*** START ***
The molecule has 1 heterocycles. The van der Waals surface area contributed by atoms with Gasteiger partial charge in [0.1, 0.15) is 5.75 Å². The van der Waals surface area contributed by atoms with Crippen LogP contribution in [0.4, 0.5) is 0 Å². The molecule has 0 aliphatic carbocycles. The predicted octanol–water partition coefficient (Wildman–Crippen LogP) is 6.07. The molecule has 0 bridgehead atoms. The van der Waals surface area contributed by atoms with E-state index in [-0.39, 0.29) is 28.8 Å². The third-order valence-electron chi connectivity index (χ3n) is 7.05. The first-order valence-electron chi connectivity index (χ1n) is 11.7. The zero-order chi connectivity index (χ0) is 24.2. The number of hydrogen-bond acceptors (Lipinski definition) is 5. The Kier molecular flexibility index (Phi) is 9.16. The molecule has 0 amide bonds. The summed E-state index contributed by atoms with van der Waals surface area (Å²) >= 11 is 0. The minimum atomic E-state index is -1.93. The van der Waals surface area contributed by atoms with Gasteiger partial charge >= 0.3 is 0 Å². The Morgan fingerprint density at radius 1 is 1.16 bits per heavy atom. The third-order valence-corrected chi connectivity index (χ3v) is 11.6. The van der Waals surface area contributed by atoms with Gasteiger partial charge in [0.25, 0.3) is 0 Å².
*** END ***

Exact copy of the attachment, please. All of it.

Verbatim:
The molecule has 1 heterocycles. The van der Waals surface area contributed by atoms with Gasteiger partial charge in [0.1, 0.15) is 5.75 Å². The van der Waals surface area contributed by atoms with Crippen LogP contribution in [0.4, 0.5) is 0 Å². The molecule has 0 aliphatic carbocycles. The predicted octanol–water partition coefficient (Wildman–Crippen LogP) is 6.07. The molecule has 0 bridgehead atoms. The van der Waals surface area contributed by atoms with E-state index in [-0.39, 0.29) is 28.8 Å². The third-order valence-electron chi connectivity index (χ3n) is 7.05. The first-order valence-electron chi connectivity index (χ1n) is 11.7. The zero-order chi connectivity index (χ0) is 24.2. The number of hydrogen-bond acceptors (Lipinski definition) is 5. The Kier molecular flexibility index (Phi) is 9.16. The molecule has 0 amide bonds. The summed E-state index contributed by atoms with van der Waals surface area (Å²) >= 11 is 0. The minimum atomic E-state index is -1.93. The van der Waals surface area contributed by atoms with Gasteiger partial charge >= 0.3 is 0 Å². The Morgan fingerprint density at radius 1 is 1.16 bits per heavy atom. The third-order valence-corrected chi connectivity index (χ3v) is 11.6. The van der Waals surface area contributed by atoms with Gasteiger partial charge in [0.25, 0.3) is 0 Å².